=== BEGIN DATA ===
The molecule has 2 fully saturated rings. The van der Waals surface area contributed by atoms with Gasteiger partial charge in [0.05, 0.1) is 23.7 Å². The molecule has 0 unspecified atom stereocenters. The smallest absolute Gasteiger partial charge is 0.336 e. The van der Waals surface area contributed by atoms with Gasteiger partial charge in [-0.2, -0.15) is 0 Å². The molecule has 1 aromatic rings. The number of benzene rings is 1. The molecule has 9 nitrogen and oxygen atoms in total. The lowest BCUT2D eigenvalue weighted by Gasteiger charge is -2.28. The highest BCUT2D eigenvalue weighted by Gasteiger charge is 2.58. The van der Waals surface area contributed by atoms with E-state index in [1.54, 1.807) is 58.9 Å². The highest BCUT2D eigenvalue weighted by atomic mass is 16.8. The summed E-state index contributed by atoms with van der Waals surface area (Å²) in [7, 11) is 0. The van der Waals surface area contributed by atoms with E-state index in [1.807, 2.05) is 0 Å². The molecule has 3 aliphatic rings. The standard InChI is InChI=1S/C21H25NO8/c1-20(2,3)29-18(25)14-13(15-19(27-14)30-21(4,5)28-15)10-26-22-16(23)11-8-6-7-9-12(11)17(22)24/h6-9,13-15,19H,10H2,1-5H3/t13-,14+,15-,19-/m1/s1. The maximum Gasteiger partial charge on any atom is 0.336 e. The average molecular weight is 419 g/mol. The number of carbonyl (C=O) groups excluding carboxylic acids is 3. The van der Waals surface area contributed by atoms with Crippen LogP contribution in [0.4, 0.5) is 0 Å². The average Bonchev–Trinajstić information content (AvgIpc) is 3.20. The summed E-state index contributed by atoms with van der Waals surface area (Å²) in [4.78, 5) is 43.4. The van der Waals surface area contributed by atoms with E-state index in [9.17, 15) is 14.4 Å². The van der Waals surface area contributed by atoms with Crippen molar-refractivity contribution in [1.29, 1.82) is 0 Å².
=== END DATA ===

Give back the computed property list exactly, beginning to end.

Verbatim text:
The molecule has 2 fully saturated rings. The van der Waals surface area contributed by atoms with Gasteiger partial charge in [0.05, 0.1) is 23.7 Å². The molecule has 0 unspecified atom stereocenters. The smallest absolute Gasteiger partial charge is 0.336 e. The van der Waals surface area contributed by atoms with Gasteiger partial charge in [-0.2, -0.15) is 0 Å². The molecule has 1 aromatic rings. The number of benzene rings is 1. The molecule has 9 nitrogen and oxygen atoms in total. The lowest BCUT2D eigenvalue weighted by Gasteiger charge is -2.28. The highest BCUT2D eigenvalue weighted by Gasteiger charge is 2.58. The van der Waals surface area contributed by atoms with E-state index in [1.54, 1.807) is 58.9 Å². The highest BCUT2D eigenvalue weighted by atomic mass is 16.8. The summed E-state index contributed by atoms with van der Waals surface area (Å²) in [7, 11) is 0. The van der Waals surface area contributed by atoms with E-state index in [1.807, 2.05) is 0 Å². The molecule has 3 aliphatic rings. The standard InChI is InChI=1S/C21H25NO8/c1-20(2,3)29-18(25)14-13(15-19(27-14)30-21(4,5)28-15)10-26-22-16(23)11-8-6-7-9-12(11)17(22)24/h6-9,13-15,19H,10H2,1-5H3/t13-,14+,15-,19-/m1/s1. The maximum Gasteiger partial charge on any atom is 0.336 e. The average molecular weight is 419 g/mol. The number of carbonyl (C=O) groups excluding carboxylic acids is 3. The van der Waals surface area contributed by atoms with Crippen LogP contribution in [0.4, 0.5) is 0 Å². The average Bonchev–Trinajstić information content (AvgIpc) is 3.20. The summed E-state index contributed by atoms with van der Waals surface area (Å²) in [4.78, 5) is 43.4. The van der Waals surface area contributed by atoms with E-state index in [9.17, 15) is 14.4 Å². The van der Waals surface area contributed by atoms with Crippen molar-refractivity contribution in [1.29, 1.82) is 0 Å².